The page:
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McDavid: Falling short in Cup Final 'sucks'

Bruce Bennett / Getty Images Sport / Getty

Edmonton Oilers captain Connor McDavid was understandably succinct in summing up his feelings after falling short in Game 7 of the Stanley Cup Final.

"It sucks, yeah," he said.

The Oilers admirably rallied from a 3-0 series deficit against the Florida Panthers, but the Cardiac Cats held on with a 2-1 victory Monday night to secure their first Stanley Cup championship in franchise history.

"You knew it was gonna be tight, you know, Game 7 for the Cup. ... It's tough. They did a good job of shutting things down," McDavid said. "We had our looks, just didn't find it."

McDavid technically didn't go home empty-handed as he won the Conn Smythe Trophy as the most valuable player in the postseason, but it wasn't the hardware he wanted.

"I guess an honor with the names on that trophy, but," the superstar said, trailing off.

McDavid is now the sixth player in NHL history to hold the mantle of playoff MVP as a member of the losing side. He didn't return to the ice to accept the trophy.

"I don't think he cares (about winning the Conn Smythe)," Leon Draisaitl said. "It speaks to how amazing of a hockey player he is. But no player in the world that wants to win a Stanley Cup more than him. He does everything right every single day just to win it one day. It's really hard, especially him being sad, being disappointed at the end."

"He's the greatest player to ever play in my books," he continued. "So many things that a lot of people don't see that he does. His work ethic, he singlehandedly turned our franchise around pretty much. Just love sharing the ice with him. He's a really really special person."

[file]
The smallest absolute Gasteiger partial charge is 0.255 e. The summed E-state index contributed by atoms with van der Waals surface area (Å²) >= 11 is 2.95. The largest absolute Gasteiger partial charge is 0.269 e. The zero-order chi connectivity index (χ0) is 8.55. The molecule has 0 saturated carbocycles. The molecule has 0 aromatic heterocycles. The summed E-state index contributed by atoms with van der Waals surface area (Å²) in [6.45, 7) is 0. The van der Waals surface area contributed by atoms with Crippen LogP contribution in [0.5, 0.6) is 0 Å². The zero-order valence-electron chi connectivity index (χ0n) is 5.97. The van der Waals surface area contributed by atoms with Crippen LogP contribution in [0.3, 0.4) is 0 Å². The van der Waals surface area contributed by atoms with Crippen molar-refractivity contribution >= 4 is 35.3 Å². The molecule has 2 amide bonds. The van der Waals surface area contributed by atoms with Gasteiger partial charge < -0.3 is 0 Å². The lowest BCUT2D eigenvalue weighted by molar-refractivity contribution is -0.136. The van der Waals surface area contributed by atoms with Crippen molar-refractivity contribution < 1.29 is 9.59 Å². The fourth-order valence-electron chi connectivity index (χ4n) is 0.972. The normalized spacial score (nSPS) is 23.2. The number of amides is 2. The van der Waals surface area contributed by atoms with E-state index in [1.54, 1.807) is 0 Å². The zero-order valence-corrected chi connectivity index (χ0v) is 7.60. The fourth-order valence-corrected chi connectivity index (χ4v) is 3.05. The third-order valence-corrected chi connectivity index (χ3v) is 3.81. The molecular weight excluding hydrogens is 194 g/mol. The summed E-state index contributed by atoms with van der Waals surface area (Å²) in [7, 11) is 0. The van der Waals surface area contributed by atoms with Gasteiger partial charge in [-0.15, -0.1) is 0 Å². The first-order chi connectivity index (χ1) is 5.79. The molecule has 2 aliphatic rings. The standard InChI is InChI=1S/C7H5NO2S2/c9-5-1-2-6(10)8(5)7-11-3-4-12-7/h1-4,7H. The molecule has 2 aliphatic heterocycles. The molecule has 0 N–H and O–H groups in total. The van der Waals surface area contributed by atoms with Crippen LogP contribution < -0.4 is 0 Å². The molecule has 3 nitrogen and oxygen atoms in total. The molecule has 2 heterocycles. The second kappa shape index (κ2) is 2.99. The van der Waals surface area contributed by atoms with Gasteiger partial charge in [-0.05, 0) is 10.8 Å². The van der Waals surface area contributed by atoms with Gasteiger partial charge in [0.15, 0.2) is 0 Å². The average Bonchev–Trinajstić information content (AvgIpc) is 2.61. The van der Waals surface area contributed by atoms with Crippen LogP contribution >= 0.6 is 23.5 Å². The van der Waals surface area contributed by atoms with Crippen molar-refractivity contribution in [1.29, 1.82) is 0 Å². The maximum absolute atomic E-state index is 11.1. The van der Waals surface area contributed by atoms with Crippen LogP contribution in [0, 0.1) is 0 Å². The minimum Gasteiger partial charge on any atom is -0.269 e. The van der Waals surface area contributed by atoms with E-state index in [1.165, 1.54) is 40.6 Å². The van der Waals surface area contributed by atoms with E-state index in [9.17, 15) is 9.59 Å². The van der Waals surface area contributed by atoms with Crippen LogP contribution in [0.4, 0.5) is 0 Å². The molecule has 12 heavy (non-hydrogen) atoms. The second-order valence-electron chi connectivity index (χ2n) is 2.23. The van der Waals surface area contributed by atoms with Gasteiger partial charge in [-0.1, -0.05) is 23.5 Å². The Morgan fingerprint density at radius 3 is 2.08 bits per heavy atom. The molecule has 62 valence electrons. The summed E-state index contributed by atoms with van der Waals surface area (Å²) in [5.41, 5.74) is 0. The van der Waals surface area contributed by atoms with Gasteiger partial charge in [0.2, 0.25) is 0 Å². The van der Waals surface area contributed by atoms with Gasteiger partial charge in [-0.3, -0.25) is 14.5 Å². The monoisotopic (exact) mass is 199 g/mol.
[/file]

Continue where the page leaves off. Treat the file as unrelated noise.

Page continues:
Despite the sting of defeat, McDavid said he was "proud" of the resiliency his team showed all year.

Edmonton was tied for last place in the league in November before a coaching change helped the team climb its way out of the basement and into the Stanley Cup Final.

"We were behind the eight ball almost immediately," McDavid said with a chuckle. "We fought an uphill climb for months and months and months. It just sucks."

He added: "We were right there. Right there."

Draisaitl, meanwhile, said he hopes his team can take something positive from the disappointing loss.

"I think for the most part, it's just learning lessons, right?" he said. "We've done that over the last couple of years very well and implemented those lessons. But it's tough to drag a lesson out of this one when you're really one shot or two shots away from accomplishing everything."

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